10 Ways To
Get 10g of Protein on The Endo Diet
Where do you get your protein? This is the #1 food question I have been asked throughout my life as a vegetarian. Protein is important for all of us, though, or those of us with endometriosis, protein is of particular interest when it comes to supporting the liver in removing excess hormones (estrogen, we’re looking at you). That said, there is such a thing as too much protein and SAD (Standard Amercian Diet) is overloaded with it. The DRI (Dietary Reference Intake) is 0.8g of protein per kg (0.36 pound) which is achievable on the endo diet. “Green” protein can be a bit of a concept to wrap your head around if you’re not used to it, so I created this 10g list as an easy way to
check in on your daily requirements.
*This post is strictly informational and not intended as medical or nutritional advice,
nor as a substitution for medical, not nutritional advice.
10g protein = 2.5 tbsp | 17.5g
Spirulina is a freshwater blue-green microalgae that is widely regarded as one of the most nutrient-rich foods on the planet. Hawaii is a prominent producer of spirulina.
2. Nutritional Yeast
10g protein = 1/3 cup | 18g
Nutritional yeast is deactivated yeast (so not the kind that encourages Candida) and a relatively inexpensive health food product that is a source of B vitamins, inlucding B12.
How to use: Typically available in flake form, nutritional yeast is a pantry staple of mine and I use it frequently to make dairy-free cheese alternatives such as cashew cheese and in sauces, such as in pasta bakes.
3. Sesame flour
10g protein = 2 tbsp | 20g
Sesame flour, as the name suggests, is flour made from sesame seeds! As well as protein, sesame seeds are a good source of calcium which is particularly important for women who have taken the pill or other hormonal treatments and may need to replenish bone mass.
4. Kidney beans
10g protein = 1/4 cup | 25g
Kidney beans are named for their resemblance to our kidneys. Beans are highly toxic raw and must be cooked well before eating (canned beans are pre-cooked for a quick fix).
How to use: Kidney beans, along with other beans, can be added to many plant-based recipes as a side or in a salad mix. Looking for an easy swap? Try a healthier baked potato meal by swapping white potatoes for sweet potatoes and baked beans for black or kidney beans.
10g protein = 3 tbsp / 30g
Hemp seeds are a complete protein, housing all 20 amino acids. Hemp seed contains the perfect ratio of omegas, which helps to keep inflammation in check, and since they don’t contain phytic acid (unlike most seeds), there’s no need to soak them before use!
How to use: Hemp seed can be ground into a flour for many healthy snacks such as the seed balls or you can chuck hemp hearts (shelled version) into salads or many other recipes such as the Toasted Seed Bowl.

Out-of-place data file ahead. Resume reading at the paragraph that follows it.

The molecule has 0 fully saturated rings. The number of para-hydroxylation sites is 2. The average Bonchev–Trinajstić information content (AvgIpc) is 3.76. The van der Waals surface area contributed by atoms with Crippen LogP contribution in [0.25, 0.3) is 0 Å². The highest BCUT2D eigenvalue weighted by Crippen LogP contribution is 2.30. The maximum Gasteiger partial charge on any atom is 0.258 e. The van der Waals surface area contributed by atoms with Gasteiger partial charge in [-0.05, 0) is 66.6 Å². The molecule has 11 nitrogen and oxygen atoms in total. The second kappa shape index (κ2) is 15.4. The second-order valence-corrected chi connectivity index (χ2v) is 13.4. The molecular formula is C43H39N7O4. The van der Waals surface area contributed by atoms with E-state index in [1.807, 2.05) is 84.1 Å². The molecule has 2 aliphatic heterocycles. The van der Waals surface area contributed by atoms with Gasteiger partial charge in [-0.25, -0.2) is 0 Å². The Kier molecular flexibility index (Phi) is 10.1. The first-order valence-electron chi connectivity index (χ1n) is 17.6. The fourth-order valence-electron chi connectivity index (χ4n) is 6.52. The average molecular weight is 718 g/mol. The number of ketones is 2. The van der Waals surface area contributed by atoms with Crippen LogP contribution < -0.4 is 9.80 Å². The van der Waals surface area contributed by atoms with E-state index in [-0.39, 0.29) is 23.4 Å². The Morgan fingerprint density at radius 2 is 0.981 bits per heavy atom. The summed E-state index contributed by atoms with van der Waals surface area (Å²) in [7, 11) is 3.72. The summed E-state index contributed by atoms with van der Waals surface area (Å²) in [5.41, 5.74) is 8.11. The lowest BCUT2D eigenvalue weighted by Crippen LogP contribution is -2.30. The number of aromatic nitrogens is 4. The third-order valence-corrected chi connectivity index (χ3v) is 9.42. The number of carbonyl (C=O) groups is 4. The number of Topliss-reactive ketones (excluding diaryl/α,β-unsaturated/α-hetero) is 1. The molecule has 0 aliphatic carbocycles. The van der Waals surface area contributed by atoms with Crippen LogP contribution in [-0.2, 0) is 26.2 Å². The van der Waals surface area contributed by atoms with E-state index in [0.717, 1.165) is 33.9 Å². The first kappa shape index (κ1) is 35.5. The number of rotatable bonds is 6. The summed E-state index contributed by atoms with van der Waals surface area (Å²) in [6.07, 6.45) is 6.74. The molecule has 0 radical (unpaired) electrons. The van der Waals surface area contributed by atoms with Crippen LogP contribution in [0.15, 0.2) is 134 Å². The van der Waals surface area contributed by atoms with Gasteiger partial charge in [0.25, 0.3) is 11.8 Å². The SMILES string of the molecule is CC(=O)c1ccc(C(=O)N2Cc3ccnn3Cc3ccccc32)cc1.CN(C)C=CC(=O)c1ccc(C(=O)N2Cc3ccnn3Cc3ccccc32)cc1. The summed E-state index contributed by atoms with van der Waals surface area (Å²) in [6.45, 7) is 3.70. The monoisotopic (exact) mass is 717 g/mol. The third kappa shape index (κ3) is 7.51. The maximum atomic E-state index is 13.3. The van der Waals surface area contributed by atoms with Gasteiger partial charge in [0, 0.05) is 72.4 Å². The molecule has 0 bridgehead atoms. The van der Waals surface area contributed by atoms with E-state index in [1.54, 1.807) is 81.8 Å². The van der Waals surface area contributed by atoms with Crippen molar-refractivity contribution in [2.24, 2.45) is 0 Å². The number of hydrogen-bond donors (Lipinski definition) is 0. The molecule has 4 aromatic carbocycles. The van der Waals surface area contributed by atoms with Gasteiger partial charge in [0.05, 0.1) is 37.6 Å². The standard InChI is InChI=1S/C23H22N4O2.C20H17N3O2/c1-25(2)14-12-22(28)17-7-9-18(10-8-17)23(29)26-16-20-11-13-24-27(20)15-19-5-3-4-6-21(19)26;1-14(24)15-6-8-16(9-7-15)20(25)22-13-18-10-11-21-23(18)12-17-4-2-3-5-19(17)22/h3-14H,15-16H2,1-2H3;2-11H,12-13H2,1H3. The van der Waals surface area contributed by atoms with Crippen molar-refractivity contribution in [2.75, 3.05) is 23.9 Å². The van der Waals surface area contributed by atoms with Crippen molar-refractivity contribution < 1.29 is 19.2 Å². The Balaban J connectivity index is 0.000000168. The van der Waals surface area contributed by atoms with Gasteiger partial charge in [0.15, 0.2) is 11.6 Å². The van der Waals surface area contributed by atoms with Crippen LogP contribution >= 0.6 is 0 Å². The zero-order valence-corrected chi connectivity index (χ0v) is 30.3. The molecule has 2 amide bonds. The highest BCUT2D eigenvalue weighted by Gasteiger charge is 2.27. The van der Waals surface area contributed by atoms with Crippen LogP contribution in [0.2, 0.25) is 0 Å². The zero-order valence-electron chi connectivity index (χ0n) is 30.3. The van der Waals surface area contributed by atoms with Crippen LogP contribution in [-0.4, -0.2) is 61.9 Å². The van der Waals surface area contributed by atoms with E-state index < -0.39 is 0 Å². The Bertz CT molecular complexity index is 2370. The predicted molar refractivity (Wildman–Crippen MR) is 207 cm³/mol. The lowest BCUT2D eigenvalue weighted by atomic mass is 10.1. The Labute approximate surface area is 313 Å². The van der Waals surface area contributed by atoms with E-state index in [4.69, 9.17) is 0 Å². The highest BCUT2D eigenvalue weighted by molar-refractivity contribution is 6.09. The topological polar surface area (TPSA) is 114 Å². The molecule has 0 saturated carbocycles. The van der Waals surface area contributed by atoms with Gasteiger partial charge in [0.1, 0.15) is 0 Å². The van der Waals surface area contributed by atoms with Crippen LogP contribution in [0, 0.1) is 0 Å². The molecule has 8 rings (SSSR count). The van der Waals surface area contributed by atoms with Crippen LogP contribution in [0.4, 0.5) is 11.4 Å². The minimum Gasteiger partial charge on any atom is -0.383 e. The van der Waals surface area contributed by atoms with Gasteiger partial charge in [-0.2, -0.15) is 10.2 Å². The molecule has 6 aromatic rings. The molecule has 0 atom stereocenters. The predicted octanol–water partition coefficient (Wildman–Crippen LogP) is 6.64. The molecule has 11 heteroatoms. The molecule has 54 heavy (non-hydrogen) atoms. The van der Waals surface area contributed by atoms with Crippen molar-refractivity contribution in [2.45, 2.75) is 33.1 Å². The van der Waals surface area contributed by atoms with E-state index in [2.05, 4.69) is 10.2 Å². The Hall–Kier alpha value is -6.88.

6. Pumpkin seeds
10g protein = 2.5 tbsp / 35g
Pumpkin seeds are a tasty source of protein, though I do favour other seeds, such as sunflower seeds, for endometriosis. This is because pumpkin seeds can help boost estrogen levels. That said, I like to include a variety of whole foods in my diet so I do use these in moderation.
10g protein = 1/3 cup | 50g
No plant-based protein list would be complete without nuts! Due to their subtle flavour and creamy texture, almonds and cashews are the nuts I use the most.
How to use: Nuts, like seeds, are best soaked as this aids digestion. I use ground almonds as a thickener in many recipes, namely sweet healthy treats, and to add texture to savoury recipes such as an Indian curry.
10g protein = 1/2 cup+ | 100g
Lentils are a pulse in the legume family. Like beans, they are available in different varieties – look closely and you’ll see some incredibly beautiful colours.
How to use: I have never eaten more lentils than in Nepal where dal bhat (lentils + rice) is a staple meal. Lentils can bulk up many dishes, such as a vegetable hot pot. My favourite use for lentils is in a vegetable dhansak curry.
10g protein = 1 cup | 150g
Chickpeas, also known as garbanzo beans, are another pulse on this list!
How to use: Chickpeas make for an extremely versatile substance – see here where I made pitta bread and falafels from chickpeas. On their own, chickpeas are fairly bland (which is great as a bulking agent), but to eat them whole I tend to season them with paprika and other spices as part of a Buddha Bowl.
10g protein = 1.25 cups | 230g
Quinoa is a pseudo-grain (it’s really a seed – so wheat/gluten free) and is a complete source of protein.
How to use: A cup+ of cooked quinoa makes for a great portion of a plant-based meal; whether as a light lunch or something more substantial. Instructions on the bag may suggest a 1:3 ratio of quinoa to water, though I prefer 1:2 since I prefer a little more texture (quinoa can go very mushy). Note: rinse quinoa thoroughly before use, otherwise it can taste bitter.
The Endo Diet and its publications are strictly informational and not intended as medical advice, nor a substitution for medical advice. For medical advice, diagnosis and treatment please consult your physician or other qualified health providers. Never disregard professional medical advice or delay in seeking it because of something you have read on this website.
© 2018 The Endo Diet Ltd